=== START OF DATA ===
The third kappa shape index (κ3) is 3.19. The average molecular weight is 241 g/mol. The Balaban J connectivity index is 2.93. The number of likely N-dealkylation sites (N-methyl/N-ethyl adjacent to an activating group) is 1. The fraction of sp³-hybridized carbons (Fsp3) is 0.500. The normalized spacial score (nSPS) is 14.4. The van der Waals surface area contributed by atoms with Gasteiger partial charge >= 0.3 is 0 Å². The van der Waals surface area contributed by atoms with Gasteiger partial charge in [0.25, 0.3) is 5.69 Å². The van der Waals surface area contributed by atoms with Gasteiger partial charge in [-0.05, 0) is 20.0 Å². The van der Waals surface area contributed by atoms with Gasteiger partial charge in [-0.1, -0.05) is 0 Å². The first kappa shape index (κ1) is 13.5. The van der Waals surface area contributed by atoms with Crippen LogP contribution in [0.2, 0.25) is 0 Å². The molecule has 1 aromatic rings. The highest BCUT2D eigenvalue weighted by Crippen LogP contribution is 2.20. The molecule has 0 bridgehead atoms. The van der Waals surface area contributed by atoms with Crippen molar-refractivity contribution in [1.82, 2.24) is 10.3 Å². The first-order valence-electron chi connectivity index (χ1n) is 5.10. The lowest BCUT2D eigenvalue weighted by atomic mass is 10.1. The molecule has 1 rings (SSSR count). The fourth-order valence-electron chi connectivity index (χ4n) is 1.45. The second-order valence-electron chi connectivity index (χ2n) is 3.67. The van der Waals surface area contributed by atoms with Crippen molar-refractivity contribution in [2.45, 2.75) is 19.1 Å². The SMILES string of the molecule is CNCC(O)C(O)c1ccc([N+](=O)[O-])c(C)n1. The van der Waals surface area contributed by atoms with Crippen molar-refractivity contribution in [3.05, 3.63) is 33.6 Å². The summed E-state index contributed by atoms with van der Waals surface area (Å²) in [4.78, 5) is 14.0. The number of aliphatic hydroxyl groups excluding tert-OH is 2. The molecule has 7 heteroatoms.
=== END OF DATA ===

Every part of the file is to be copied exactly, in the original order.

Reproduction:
The third kappa shape index (κ3) is 3.19. The average molecular weight is 241 g/mol. The Balaban J connectivity index is 2.93. The number of likely N-dealkylation sites (N-methyl/N-ethyl adjacent to an activating group) is 1. The fraction of sp³-hybridized carbons (Fsp3) is 0.500. The normalized spacial score (nSPS) is 14.4. The van der Waals surface area contributed by atoms with Gasteiger partial charge >= 0.3 is 0 Å². The van der Waals surface area contributed by atoms with Gasteiger partial charge in [0.25, 0.3) is 5.69 Å². The van der Waals surface area contributed by atoms with Gasteiger partial charge in [-0.05, 0) is 20.0 Å². The van der Waals surface area contributed by atoms with Gasteiger partial charge in [-0.1, -0.05) is 0 Å². The first kappa shape index (κ1) is 13.5. The van der Waals surface area contributed by atoms with Crippen LogP contribution in [0.2, 0.25) is 0 Å². The molecule has 1 aromatic rings. The highest BCUT2D eigenvalue weighted by Crippen LogP contribution is 2.20. The molecule has 0 bridgehead atoms. The van der Waals surface area contributed by atoms with Crippen molar-refractivity contribution in [1.82, 2.24) is 10.3 Å². The first-order valence-electron chi connectivity index (χ1n) is 5.10. The lowest BCUT2D eigenvalue weighted by atomic mass is 10.1. The molecule has 1 rings (SSSR count). The fourth-order valence-electron chi connectivity index (χ4n) is 1.45. The second-order valence-electron chi connectivity index (χ2n) is 3.67. The van der Waals surface area contributed by atoms with Crippen molar-refractivity contribution in [2.45, 2.75) is 19.1 Å². The SMILES string of the molecule is CNCC(O)C(O)c1ccc([N+](=O)[O-])c(C)n1. The van der Waals surface area contributed by atoms with Crippen molar-refractivity contribution in [3.05, 3.63) is 33.6 Å². The summed E-state index contributed by atoms with van der Waals surface area (Å²) in [4.78, 5) is 14.0. The number of aliphatic hydroxyl groups excluding tert-OH is 2. The molecule has 7 heteroatoms.